Native title isn’t a new type of land grant, but a common law right that predates white settlement of Australia. The common law, originally founded on custom and tradition, is the British system of judge-made law, based on precedent, and is over 800 years old.

© Text and image: Wikipedia, Anti-Discrimination Commission Queensland, Colin R.

5 feb 2012

Mongolian art of singing: Khoomei

The Mongolian art of singing: Khoomei, or Hooliin Chor (‘throat harmony’), is a style of singing in which a single performer produces a diversified harmony of multiple voice parts, including a continued bass element produced in the throat. These singers may perform alone or in groups. Khoomei is practised today among Mongolian communities in several countries, especially in Inner Mongolia in northern China, western Mongolia and the Tuva Republic of Russia. Traditionally performed on the occasion of ritual ceremonies, songs express respect and praise for the natural world, for the ancestors of the Mongolian people and for great heroes. The form is reserved for special events and group activities such as horse races, archery and wrestling tournaments, large banquets and sacrificial rituals. The timing and order of songs is often strictly regulated. Khoomei has long been regarded as a central element representing Mongolian culture and remains a strong symbol of national or ethnic identity. As a window into the philosophy and aesthetic values of the Mongol people, it has served as a kind of cultural emissary promoting understanding and friendship among China, Mongolia and Russia, and has attracted attention around the world as a unique form of musical expression.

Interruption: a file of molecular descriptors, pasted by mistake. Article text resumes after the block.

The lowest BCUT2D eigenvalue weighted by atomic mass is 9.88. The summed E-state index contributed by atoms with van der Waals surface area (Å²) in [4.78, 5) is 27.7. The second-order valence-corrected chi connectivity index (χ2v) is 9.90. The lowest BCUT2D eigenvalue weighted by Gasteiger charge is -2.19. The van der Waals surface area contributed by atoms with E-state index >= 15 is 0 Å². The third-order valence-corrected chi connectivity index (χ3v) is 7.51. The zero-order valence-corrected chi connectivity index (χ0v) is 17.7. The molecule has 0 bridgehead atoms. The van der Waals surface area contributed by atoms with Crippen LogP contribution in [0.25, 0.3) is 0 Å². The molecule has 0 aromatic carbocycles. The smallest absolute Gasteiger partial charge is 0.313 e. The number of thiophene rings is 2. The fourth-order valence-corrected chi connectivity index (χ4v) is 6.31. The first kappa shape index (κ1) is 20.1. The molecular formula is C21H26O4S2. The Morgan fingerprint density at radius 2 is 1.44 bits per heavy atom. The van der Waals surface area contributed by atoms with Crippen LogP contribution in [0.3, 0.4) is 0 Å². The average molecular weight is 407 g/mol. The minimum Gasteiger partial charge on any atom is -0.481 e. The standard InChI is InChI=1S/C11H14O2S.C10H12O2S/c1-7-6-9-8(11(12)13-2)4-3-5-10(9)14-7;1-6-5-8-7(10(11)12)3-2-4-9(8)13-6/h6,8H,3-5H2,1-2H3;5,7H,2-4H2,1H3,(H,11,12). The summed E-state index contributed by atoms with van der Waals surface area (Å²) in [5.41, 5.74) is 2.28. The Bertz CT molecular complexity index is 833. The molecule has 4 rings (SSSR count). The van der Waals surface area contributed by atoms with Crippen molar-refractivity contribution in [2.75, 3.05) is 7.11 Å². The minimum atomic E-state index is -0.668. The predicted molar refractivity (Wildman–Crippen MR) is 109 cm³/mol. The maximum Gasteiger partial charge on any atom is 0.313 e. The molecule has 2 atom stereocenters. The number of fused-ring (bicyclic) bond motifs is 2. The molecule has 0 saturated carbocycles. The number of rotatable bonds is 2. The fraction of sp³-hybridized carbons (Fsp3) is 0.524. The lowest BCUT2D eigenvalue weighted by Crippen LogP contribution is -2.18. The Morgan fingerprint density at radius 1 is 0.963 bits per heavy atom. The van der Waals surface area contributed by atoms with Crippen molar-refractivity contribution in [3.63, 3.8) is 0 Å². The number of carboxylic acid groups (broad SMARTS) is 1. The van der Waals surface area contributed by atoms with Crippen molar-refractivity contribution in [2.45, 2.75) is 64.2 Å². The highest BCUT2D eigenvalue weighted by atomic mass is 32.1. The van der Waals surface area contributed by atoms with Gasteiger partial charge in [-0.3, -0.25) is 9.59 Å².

Inscribed in 2009 (4.COM) on the Representative List of the Intangible Cultural Heritage of Humanity
© Text: UNESCO, Image: IMARI

3 feb 2012

Hawaiian hula

Name: Hula
Origin: Hawaii (Polynesia, USA)
Hula is a dance form accompanied by chant (oli) or song (mele). It was developed in the Hawaiian Islands by the Polynesians who originally settled there. The hula dramatizes or portrays the words of the oli or mele in a visual dance form.
There are many sub-styles of hula, with the main two categories being Hula 'Auana and Hula Kahiko.
There are also two main positions of a hula dance - either sitting (noho dance) or standing (luna dance). Some dances utilize both forms.
Hula is taught in schools or groups called hālau. The teacher of hula is the kumu hula, where kumu means source of knowledge, or literally just teacher. Often you will find that there is a hierarchy in hula schools - starting with the kumu (teacher), alaka'i (leader), kokua (helpers), and then the 'olapa (dancers) or haumana (students). Most, if not all, hula hālau(s) have a permission chant in order to enter wherever they may practice. They will collectively chant their entrance chant, then wait for the kumu to respond with the entrance chant, once he or she is finished, the students may enter. One well known and often used entrance or permission chant is Kunihi Ka Mauna.
Hula dancing is a complex art form, and there are many hand motions used to represent the words in a song or chant. For example, hand movements can signify aspects of nature, such as the swaying of a tree in the breeze or a wave in the ocean, or a feeling or emotion, such as fondness or yearning. Foot and hip movements often pull from a basic library of steps including the kaholo, ka'o, kawelu, hela, 'uwehe, and 'ami.